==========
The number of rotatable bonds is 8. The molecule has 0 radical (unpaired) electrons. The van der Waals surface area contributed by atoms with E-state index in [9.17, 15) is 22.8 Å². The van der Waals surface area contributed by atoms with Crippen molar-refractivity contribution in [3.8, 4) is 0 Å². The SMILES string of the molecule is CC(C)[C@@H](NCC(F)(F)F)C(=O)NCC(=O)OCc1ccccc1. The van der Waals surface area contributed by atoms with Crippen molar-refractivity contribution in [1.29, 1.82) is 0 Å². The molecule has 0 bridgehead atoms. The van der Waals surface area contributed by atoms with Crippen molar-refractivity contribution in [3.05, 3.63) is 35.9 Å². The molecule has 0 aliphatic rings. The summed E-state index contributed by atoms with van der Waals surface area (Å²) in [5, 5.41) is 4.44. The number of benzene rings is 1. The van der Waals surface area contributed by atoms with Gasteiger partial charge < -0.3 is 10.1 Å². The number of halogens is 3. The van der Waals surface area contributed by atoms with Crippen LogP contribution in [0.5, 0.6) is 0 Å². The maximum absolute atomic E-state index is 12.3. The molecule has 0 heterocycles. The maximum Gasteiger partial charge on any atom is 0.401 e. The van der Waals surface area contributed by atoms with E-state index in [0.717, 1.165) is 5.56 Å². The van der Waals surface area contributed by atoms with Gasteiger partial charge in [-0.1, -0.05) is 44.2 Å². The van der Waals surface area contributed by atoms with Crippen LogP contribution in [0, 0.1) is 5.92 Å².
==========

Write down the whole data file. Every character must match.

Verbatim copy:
The number of rotatable bonds is 8. The molecule has 0 radical (unpaired) electrons. The van der Waals surface area contributed by atoms with E-state index in [9.17, 15) is 22.8 Å². The van der Waals surface area contributed by atoms with Crippen molar-refractivity contribution in [3.8, 4) is 0 Å². The SMILES string of the molecule is CC(C)[C@@H](NCC(F)(F)F)C(=O)NCC(=O)OCc1ccccc1. The van der Waals surface area contributed by atoms with Crippen molar-refractivity contribution in [1.29, 1.82) is 0 Å². The molecule has 0 bridgehead atoms. The van der Waals surface area contributed by atoms with Crippen molar-refractivity contribution in [3.05, 3.63) is 35.9 Å². The molecule has 0 aliphatic rings. The summed E-state index contributed by atoms with van der Waals surface area (Å²) in [5, 5.41) is 4.44. The number of benzene rings is 1. The van der Waals surface area contributed by atoms with Gasteiger partial charge < -0.3 is 10.1 Å². The number of halogens is 3. The van der Waals surface area contributed by atoms with Crippen LogP contribution in [0.5, 0.6) is 0 Å². The maximum absolute atomic E-state index is 12.3. The molecule has 0 heterocycles. The maximum Gasteiger partial charge on any atom is 0.401 e. The van der Waals surface area contributed by atoms with E-state index in [0.717, 1.165) is 5.56 Å². The van der Waals surface area contributed by atoms with Gasteiger partial charge in [-0.1, -0.05) is 44.2 Å². The van der Waals surface area contributed by atoms with Crippen LogP contribution in [0, 0.1) is 5.92 Å².